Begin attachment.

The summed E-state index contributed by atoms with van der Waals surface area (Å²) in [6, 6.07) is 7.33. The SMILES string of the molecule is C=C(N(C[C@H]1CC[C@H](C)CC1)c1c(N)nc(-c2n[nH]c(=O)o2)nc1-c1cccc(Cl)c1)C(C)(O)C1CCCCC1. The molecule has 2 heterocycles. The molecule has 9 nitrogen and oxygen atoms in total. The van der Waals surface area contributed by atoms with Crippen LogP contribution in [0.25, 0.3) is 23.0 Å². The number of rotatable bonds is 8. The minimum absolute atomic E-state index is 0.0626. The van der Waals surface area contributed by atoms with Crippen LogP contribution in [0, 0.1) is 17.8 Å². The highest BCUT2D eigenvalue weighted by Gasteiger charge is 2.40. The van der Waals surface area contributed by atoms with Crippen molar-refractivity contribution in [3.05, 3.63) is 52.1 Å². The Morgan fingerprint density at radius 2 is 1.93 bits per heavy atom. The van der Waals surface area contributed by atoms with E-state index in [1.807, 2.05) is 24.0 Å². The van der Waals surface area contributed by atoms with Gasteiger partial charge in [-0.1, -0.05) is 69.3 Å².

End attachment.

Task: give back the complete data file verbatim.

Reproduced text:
The summed E-state index contributed by atoms with van der Waals surface area (Å²) in [6, 6.07) is 7.33. The SMILES string of the molecule is C=C(N(C[C@H]1CC[C@H](C)CC1)c1c(N)nc(-c2n[nH]c(=O)o2)nc1-c1cccc(Cl)c1)C(C)(O)C1CCCCC1. The molecule has 2 heterocycles. The molecule has 9 nitrogen and oxygen atoms in total. The van der Waals surface area contributed by atoms with Crippen LogP contribution in [0.25, 0.3) is 23.0 Å². The number of rotatable bonds is 8. The minimum absolute atomic E-state index is 0.0626. The van der Waals surface area contributed by atoms with Crippen LogP contribution in [0, 0.1) is 17.8 Å². The highest BCUT2D eigenvalue weighted by Gasteiger charge is 2.40. The van der Waals surface area contributed by atoms with Crippen molar-refractivity contribution in [3.05, 3.63) is 52.1 Å². The Morgan fingerprint density at radius 2 is 1.93 bits per heavy atom. The van der Waals surface area contributed by atoms with E-state index in [1.807, 2.05) is 24.0 Å². The van der Waals surface area contributed by atoms with Gasteiger partial charge in [-0.1, -0.05) is 69.3 Å².